President Joe Biden announced an additional $800 million in new support to Ukraine Wednesday bringing the total U.S. military aid to Ukraine this week to $1 billion.
The defense package meant to fend off the ongoing Russian invasion of Ukraine includes 800 anti-aircraft systems and 9,000 anti-armor systems, Biden said. It also includes 7,000 small arms and 20 million rounds of ammunition meant to arm Ukrainians “including the brave women and men who are defending their cities as civilians,” said Biden.
“I want to be honest, this could be a long and difficult battle, but American people will be steadfast in our support and the people of Ukraine in the face of [Russian President Vladimir] Putin’s immoral, unethical attacks on civilian populations,” said Biden, citing reports of Russian attacks on hospitals and other civilian sites.
The announcement came hours after Ukrainian President Volodymyr Zelensky in a virtual address to Congress requested that the United States and NATO arm Ukraine with fighter jets and enforce a no-fly zone over Ukrainian airspace—two requests Biden and other top officials said are nonstarters that would draw the United States into a war with Russia.
Zelensky told U.S. lawmakers “we need you right now,” invoking the Sept. 11, 2001, terrorist attacks and the Japanese attack on Pearl Harbor while requesting S-300 surface-to-air missile systems and Polish MiG-29 fighter jets.
At the conclusion of his remarks, Zelensky addressed Biden directly, saying, “You are the leader of your grand nation. I wish you to be the leader of the world. Being the leader of the world means to be the leader of peace.”
This request came after Zelensky conceded Tuesday that his country has to accept that it will not become a member of the NATO military alliance, a critical concern that Putin used to justify the invasion that began on Feb. 24.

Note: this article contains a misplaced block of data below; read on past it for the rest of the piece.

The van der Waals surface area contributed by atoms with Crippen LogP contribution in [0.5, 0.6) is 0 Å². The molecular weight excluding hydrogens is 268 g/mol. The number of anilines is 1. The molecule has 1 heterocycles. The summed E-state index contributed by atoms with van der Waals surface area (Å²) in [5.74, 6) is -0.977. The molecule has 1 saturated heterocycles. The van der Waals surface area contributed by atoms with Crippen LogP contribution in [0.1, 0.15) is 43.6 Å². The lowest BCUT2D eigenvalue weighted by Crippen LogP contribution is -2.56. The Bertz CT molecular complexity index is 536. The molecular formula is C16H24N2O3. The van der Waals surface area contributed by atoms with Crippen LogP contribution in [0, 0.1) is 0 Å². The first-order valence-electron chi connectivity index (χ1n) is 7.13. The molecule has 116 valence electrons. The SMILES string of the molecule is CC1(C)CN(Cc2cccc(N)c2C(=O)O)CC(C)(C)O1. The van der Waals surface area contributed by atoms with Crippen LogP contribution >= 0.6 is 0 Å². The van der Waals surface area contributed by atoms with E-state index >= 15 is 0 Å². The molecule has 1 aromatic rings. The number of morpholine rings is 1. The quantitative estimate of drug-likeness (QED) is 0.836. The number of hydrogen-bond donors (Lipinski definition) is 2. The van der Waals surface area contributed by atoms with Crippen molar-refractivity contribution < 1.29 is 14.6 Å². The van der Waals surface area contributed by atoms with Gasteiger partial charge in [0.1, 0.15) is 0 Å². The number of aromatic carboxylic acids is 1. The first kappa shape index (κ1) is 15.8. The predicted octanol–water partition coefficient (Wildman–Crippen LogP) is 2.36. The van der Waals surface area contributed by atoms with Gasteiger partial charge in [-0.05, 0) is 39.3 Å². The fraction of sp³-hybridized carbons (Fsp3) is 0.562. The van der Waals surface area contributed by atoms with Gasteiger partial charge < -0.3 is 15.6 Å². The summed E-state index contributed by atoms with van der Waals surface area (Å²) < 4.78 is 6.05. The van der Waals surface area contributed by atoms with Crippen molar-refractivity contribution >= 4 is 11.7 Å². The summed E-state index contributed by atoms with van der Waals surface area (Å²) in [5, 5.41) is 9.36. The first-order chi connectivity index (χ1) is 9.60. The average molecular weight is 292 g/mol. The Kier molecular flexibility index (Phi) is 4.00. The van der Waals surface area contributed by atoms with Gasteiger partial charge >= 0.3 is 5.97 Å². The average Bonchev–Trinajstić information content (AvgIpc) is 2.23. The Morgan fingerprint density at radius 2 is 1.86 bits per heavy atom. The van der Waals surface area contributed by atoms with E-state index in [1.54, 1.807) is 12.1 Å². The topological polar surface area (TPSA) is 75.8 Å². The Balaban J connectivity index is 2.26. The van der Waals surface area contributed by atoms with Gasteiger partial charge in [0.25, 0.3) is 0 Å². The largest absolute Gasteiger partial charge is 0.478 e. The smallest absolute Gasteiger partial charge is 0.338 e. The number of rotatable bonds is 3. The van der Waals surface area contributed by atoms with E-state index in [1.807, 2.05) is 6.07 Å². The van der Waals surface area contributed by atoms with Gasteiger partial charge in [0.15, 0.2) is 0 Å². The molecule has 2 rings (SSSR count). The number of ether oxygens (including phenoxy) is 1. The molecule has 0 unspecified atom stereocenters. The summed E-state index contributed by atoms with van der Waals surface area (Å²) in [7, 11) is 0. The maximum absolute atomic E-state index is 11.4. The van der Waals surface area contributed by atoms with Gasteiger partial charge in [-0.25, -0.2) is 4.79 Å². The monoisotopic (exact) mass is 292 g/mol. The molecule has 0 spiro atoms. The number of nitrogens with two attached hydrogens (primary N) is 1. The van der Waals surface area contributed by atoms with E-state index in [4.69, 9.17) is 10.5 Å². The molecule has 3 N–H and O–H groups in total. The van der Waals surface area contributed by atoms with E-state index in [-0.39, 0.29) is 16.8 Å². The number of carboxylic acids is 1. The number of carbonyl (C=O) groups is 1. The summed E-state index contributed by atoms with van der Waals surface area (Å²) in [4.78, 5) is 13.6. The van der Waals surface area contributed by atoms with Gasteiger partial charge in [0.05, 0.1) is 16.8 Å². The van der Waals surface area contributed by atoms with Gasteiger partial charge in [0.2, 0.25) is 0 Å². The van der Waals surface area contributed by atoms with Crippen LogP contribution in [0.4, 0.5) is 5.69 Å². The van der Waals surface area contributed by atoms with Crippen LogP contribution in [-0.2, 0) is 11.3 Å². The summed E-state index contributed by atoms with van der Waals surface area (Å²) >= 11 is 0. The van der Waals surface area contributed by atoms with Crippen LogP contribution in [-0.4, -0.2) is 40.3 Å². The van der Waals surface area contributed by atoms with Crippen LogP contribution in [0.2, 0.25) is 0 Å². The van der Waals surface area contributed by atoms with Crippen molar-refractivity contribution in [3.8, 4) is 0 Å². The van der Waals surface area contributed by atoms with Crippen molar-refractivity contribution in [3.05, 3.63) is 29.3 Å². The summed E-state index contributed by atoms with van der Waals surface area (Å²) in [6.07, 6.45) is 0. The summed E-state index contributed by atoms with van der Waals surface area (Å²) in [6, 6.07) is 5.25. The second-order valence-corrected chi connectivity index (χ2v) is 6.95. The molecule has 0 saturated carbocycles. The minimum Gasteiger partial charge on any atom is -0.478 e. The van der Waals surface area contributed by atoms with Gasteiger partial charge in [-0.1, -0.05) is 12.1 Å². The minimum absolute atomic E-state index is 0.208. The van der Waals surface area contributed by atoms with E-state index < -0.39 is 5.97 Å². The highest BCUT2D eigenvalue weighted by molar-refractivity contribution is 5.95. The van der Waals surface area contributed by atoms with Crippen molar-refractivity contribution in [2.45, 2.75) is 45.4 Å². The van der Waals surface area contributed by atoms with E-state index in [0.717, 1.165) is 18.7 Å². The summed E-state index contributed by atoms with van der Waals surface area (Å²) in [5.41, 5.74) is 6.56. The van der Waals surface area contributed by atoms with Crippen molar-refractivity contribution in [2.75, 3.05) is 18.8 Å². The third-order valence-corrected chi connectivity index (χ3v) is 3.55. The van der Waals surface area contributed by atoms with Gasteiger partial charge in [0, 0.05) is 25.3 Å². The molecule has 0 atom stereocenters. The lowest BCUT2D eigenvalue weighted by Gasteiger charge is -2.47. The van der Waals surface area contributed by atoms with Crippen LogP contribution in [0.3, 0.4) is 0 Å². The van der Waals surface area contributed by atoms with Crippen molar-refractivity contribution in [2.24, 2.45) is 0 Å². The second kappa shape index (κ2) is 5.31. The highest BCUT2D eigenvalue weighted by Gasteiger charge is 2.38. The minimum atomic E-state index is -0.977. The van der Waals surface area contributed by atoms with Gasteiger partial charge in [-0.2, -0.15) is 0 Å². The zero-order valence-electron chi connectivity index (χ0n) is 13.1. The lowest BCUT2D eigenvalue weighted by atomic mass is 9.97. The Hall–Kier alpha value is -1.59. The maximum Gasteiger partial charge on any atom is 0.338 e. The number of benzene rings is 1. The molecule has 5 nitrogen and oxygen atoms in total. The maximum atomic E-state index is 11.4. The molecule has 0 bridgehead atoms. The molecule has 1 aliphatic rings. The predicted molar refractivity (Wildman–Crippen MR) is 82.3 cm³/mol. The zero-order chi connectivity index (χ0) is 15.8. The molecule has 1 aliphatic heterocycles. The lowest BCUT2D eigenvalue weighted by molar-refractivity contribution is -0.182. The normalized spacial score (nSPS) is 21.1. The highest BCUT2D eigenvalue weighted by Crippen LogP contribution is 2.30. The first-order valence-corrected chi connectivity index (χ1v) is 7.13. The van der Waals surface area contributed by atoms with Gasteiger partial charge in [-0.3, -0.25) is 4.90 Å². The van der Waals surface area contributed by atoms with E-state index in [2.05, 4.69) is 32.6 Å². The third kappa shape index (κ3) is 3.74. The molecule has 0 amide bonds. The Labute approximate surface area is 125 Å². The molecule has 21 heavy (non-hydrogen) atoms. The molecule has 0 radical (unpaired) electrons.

The United States has provided military and humanitarian assistance to Ukraine, throughout the weeks-long conflict, including $13.6 billion recently approved by Congress as part of its spending bill.
The United States and its allies have responded to Russia’s attack on Ukraine by imposing sanctions on Russian financial systems and individuals in Putin’s inner circle. The United States has also banned the import of Russian oil, along with other Group of Seven (G-7) nations, and moved to end Russia’s normal trade relation status, making it more difficult for Russia to do business with the West.
Putin said on Wednesday that the West is trying to economically cripple Russia.
“Behind the hypocritical talk and today’s actions of the so-called collective West are hostile geopolitical goals. They just don’t want a strong and sovereign Russia,” Putin said, according to state-run media.
The Russian leader, speaking in a televised meeting in Moscow, said that other countries are trying to “cancel” with a “blitzkrieg of sanctions.”
U.S. National Security Advisor Jake Sullivan spoke Wednesday with General Nikolay Patrushev, Secretary of the Russian Security Council. Sullivan reiterated the U.S. opposition to the war and told Patrushev that if Russia is “serious about diplomacy then Moscow should stop attacking Ukrainian cities and towns,” according to a statement from National Security Council spokeswoman Emily Horne. Sullivan also warned about the consequences and implications of any possible Russian decision to use chemical or biological weapons in Ukraine.
The White House announced plans earlier this week for Biden to attend a NATO summit in Brussels, Belgium, on March 24 “to discuss ongoing deterrence and defense efforts in response to Russia’s unprovoked and unjustified attack on Ukraine.” Biden will also attend a European Council Summit.